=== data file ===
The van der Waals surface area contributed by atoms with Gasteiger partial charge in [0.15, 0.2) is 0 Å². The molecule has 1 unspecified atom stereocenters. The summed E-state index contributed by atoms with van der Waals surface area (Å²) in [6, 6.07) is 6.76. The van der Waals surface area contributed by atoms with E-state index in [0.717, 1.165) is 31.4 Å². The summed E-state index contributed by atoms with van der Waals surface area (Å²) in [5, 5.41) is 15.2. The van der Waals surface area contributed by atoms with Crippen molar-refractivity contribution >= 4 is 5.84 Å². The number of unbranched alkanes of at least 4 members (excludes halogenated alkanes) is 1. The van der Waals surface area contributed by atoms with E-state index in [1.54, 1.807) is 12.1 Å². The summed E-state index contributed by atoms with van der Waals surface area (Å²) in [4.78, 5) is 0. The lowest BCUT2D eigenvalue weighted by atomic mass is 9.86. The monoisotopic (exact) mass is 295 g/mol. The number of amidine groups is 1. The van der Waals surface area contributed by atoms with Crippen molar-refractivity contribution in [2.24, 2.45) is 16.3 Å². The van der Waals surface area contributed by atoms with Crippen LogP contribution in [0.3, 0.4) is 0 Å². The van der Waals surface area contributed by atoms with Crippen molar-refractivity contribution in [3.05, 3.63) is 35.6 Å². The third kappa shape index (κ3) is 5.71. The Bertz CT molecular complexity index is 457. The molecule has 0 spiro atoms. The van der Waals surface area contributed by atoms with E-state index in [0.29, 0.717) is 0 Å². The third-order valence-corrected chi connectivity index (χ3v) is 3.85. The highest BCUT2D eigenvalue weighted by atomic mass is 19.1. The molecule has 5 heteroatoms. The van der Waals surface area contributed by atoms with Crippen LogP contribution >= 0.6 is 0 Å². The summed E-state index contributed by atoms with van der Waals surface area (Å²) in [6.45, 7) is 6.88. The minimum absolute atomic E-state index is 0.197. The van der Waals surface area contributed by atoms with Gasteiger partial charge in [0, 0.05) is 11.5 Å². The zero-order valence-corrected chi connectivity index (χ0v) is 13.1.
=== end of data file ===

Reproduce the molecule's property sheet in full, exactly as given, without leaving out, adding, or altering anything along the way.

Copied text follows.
The van der Waals surface area contributed by atoms with Gasteiger partial charge in [0.15, 0.2) is 0 Å². The molecule has 1 unspecified atom stereocenters. The summed E-state index contributed by atoms with van der Waals surface area (Å²) in [6, 6.07) is 6.76. The van der Waals surface area contributed by atoms with E-state index in [0.717, 1.165) is 31.4 Å². The summed E-state index contributed by atoms with van der Waals surface area (Å²) in [5, 5.41) is 15.2. The van der Waals surface area contributed by atoms with Crippen molar-refractivity contribution >= 4 is 5.84 Å². The number of unbranched alkanes of at least 4 members (excludes halogenated alkanes) is 1. The van der Waals surface area contributed by atoms with E-state index in [1.54, 1.807) is 12.1 Å². The summed E-state index contributed by atoms with van der Waals surface area (Å²) in [4.78, 5) is 0. The lowest BCUT2D eigenvalue weighted by atomic mass is 9.86. The monoisotopic (exact) mass is 295 g/mol. The number of amidine groups is 1. The van der Waals surface area contributed by atoms with Crippen molar-refractivity contribution in [2.24, 2.45) is 16.3 Å². The van der Waals surface area contributed by atoms with Crippen LogP contribution in [0.3, 0.4) is 0 Å². The van der Waals surface area contributed by atoms with Crippen molar-refractivity contribution in [3.05, 3.63) is 35.6 Å². The third kappa shape index (κ3) is 5.71. The Bertz CT molecular complexity index is 457. The molecule has 0 spiro atoms. The van der Waals surface area contributed by atoms with E-state index in [0.29, 0.717) is 0 Å². The third-order valence-corrected chi connectivity index (χ3v) is 3.85. The highest BCUT2D eigenvalue weighted by atomic mass is 19.1. The molecule has 5 heteroatoms. The van der Waals surface area contributed by atoms with Crippen LogP contribution >= 0.6 is 0 Å². The summed E-state index contributed by atoms with van der Waals surface area (Å²) in [6.45, 7) is 6.88. The minimum absolute atomic E-state index is 0.197. The van der Waals surface area contributed by atoms with Gasteiger partial charge in [0, 0.05) is 11.5 Å². The zero-order valence-corrected chi connectivity index (χ0v) is 13.1.